How to Protect SSH with Google Two-Factor Authentication

Google now provides an absolute open source software to protect your SSH server. Google Authenticator PAM module known as two factor authentication  can be used to connect to the server using the code from your smartphone.

Before proceeding to securing SSH server, first you should install the Google Authenticator application on your smartphone. It’s already  available for Android, iOS and BlackBerry. After installing the app, you can connect to your VPS.

Installing Google Authenticator


Ubuntu’s repositories have a ready-to-install package for Google Authenticator PAM module. Just execute the command given below:

sudo apt-get install libpam-google-authenticator

This will install ‘libqrencode3’ automatically and will let you use camera of your smartphone for scanning its qr-code from the console.


Configuration File Changes


The PAM stands for “pluggable authentication module”. For using the module, two configuration files have to be updated.

vim /etc/pam.d/sshd

Update the above mentioned file with the line given below on top of the file.

auth required

Now, let’s go ahead and edit the second file.

vim /etc/ssh/sshd_config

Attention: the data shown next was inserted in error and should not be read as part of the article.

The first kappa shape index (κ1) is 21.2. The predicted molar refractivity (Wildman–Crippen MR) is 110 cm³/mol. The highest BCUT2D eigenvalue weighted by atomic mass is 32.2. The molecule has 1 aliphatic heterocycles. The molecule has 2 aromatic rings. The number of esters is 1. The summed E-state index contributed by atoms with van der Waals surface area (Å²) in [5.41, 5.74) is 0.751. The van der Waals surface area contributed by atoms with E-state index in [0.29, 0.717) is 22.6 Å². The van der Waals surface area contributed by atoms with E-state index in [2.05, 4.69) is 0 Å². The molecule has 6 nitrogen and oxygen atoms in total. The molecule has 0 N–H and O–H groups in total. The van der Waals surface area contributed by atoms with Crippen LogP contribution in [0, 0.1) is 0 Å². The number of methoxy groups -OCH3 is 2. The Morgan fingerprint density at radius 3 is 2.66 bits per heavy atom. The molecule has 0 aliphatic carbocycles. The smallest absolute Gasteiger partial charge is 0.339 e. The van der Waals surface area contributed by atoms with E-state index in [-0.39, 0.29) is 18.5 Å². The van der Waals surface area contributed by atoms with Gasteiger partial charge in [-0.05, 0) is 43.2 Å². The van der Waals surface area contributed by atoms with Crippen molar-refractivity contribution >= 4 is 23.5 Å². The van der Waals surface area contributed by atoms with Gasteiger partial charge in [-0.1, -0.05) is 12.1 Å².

Search for the following line and update it.

ChallengeResponseAuthentication yes


Activation of Google Authenticator for a User


Google authenticator can be activated for root user or any other user.

Note: If you activate it for a user other than root, you will not be able to login with root user directly. First you have to login as the normal user and then switch to root using the su command.


Switch to the user who you want to activate the two-factor authentication and type:


You will have to type in ‘yes’ for the following questions:

Do you want authentication tokens to be time-based (y/n) y

Do you want me to update your "/home/prinsa/.google_authenticator" file (y/n) y

You may be prompted for a few more questions, which you can answer according to your requirements.

Using the Google Authenticator app, scan the qr-code or you can add the account using secret key and verification code. You may print out the emergency scratch codes and keep them handy.

You can switch back to the root user and restart the SSH server. Here we have done the two-factor authentication for the normal user. If you did for the root user, you may skip this step.

su root
/etc/init.d/ssh restart

Now, you have successfully secured the SSH server with two factor authentication.

KB Admin has written 46 articles